When it comes to interface and content, TikTok was a big inspiration for Lolly. In fact, Jamie Lee and Margaux Weiner, both 21, and the founder and head of marketing of the new social app, Flox, tell Bustle that TikTok is impacting the overall culture of Gen Z dating.
"TikTok rewards relatable content and authentic content," Lee says. "It's the antithesis of this Facetune culture that's existed on social media and dating apps for so long. TikTok speaks to Gen Z's desire for authenticity and community building — as digital natives, we've grown up in this curated feed of space, and we're really looking for more authentic connections. TikTok lets people tap into their niche and their own personality and really run with that."
Traditional dating apps are "transactional" and "formulaic," and Lee and Weiner say Gen Z is looking for dating apps with more open-ended connections. Schermerhorn and Baghadjian agree, adding that this generation is also looking to interact with content that's more dynamic than a few photos and a bio.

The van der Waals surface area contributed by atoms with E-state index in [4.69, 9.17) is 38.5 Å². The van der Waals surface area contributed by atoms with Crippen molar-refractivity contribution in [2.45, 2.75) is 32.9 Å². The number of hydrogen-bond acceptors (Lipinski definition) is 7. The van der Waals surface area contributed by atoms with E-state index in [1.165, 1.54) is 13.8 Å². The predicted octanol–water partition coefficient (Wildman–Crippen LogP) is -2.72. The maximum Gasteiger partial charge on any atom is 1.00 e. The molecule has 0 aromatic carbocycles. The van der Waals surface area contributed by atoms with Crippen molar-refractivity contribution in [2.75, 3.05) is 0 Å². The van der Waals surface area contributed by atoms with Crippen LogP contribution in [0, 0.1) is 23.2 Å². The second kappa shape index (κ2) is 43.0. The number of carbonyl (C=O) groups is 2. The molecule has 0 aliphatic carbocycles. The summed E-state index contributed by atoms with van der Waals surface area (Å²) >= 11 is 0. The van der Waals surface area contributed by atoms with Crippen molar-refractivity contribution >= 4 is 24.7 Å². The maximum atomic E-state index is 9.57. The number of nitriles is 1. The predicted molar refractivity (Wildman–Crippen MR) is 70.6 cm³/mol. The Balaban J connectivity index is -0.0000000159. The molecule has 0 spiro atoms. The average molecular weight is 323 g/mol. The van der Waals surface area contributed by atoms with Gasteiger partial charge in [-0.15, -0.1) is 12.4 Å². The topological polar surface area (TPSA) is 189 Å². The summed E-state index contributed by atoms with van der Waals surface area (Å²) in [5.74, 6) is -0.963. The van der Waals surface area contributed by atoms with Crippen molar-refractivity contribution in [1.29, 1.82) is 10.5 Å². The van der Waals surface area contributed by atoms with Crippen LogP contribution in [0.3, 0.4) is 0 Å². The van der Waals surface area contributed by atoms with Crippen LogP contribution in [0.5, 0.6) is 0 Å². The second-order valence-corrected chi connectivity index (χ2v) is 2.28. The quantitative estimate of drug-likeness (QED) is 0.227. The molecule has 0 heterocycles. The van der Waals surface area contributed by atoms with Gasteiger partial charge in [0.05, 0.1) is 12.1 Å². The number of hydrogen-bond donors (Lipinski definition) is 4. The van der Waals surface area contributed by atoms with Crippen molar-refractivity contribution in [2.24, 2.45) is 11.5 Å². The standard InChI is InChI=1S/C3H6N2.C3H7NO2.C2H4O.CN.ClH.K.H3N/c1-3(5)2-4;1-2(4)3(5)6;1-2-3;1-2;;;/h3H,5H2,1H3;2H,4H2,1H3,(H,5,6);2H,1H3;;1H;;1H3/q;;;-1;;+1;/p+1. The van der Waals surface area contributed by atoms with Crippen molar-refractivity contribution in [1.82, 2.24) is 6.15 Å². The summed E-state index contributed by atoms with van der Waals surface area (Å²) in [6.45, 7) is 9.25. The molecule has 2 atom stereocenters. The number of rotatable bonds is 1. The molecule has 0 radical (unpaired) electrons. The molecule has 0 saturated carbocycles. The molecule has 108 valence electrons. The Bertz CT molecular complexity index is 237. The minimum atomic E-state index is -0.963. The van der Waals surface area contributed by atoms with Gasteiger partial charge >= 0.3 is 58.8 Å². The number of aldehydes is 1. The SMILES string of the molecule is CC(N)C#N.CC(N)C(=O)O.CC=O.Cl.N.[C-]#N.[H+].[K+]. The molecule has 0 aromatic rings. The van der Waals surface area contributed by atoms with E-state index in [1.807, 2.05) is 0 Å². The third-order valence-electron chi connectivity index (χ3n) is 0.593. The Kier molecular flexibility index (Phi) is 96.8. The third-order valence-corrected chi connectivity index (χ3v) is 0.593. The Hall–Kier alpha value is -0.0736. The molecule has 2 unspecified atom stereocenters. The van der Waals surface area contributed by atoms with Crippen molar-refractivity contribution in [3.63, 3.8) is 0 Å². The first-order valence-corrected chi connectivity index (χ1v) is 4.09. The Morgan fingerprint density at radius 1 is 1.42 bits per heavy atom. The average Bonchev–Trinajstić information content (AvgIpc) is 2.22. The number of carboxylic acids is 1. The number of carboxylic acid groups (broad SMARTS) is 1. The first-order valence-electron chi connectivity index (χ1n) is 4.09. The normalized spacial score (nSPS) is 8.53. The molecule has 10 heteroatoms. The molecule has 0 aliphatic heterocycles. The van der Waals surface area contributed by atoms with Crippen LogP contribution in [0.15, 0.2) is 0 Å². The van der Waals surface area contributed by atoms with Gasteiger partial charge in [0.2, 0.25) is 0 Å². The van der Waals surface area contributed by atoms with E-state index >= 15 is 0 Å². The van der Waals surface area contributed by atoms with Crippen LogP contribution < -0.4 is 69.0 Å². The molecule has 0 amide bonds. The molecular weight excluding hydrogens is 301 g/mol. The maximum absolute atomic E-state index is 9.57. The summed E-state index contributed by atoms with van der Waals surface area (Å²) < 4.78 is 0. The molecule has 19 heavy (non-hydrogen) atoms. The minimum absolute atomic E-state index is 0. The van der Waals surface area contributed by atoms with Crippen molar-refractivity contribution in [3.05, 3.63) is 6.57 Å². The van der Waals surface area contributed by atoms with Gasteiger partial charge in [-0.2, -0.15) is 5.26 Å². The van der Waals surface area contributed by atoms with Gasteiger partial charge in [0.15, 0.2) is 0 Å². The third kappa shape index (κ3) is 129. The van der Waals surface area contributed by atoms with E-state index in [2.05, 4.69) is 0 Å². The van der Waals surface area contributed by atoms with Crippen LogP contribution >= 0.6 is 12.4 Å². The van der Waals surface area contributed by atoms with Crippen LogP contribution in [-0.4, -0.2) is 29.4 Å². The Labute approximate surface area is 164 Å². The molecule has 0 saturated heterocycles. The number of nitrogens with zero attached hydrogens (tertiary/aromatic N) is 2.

"Swiping culture is exclusive," Baghadjian says. "We want to focus on multi-faceted attractiveness and personality."
Dr. Carla Marie Manly, a clinical psychologist, tells Bustle that TikTok has attracted Gen Z to apps with more interactive interfaces on a neurobiological level. "The more we supply our brain with instantaneous, high-intensity, high-stimulus apps, the more we will crave interactions of this type," Dr. Manly says. "By comparison, more static, traditional apps may feel boring and far less visually appealing."
And larger apps are taking note: Hinge added video uploads to their profiles in 2017, and in 2018, Tinder added "Loops," short, two-second videos, to make the app more dynamic. "More than half of our members are Gen Zers," a representative from Tinder tells Bustle. "We develop product features with their needs and interests in mind."
Dr. Manly says that quick, dynamic apps like TikTok are linked to shorter attention spans and higher distractability levels. An increased desire for more interaction within the app can be positive. "The more users chose to interact with others, the more likely it is that bonding, social connections will form," she says. "Using short videos to display creativity, talents, and humor is a wonderful way to engage with others."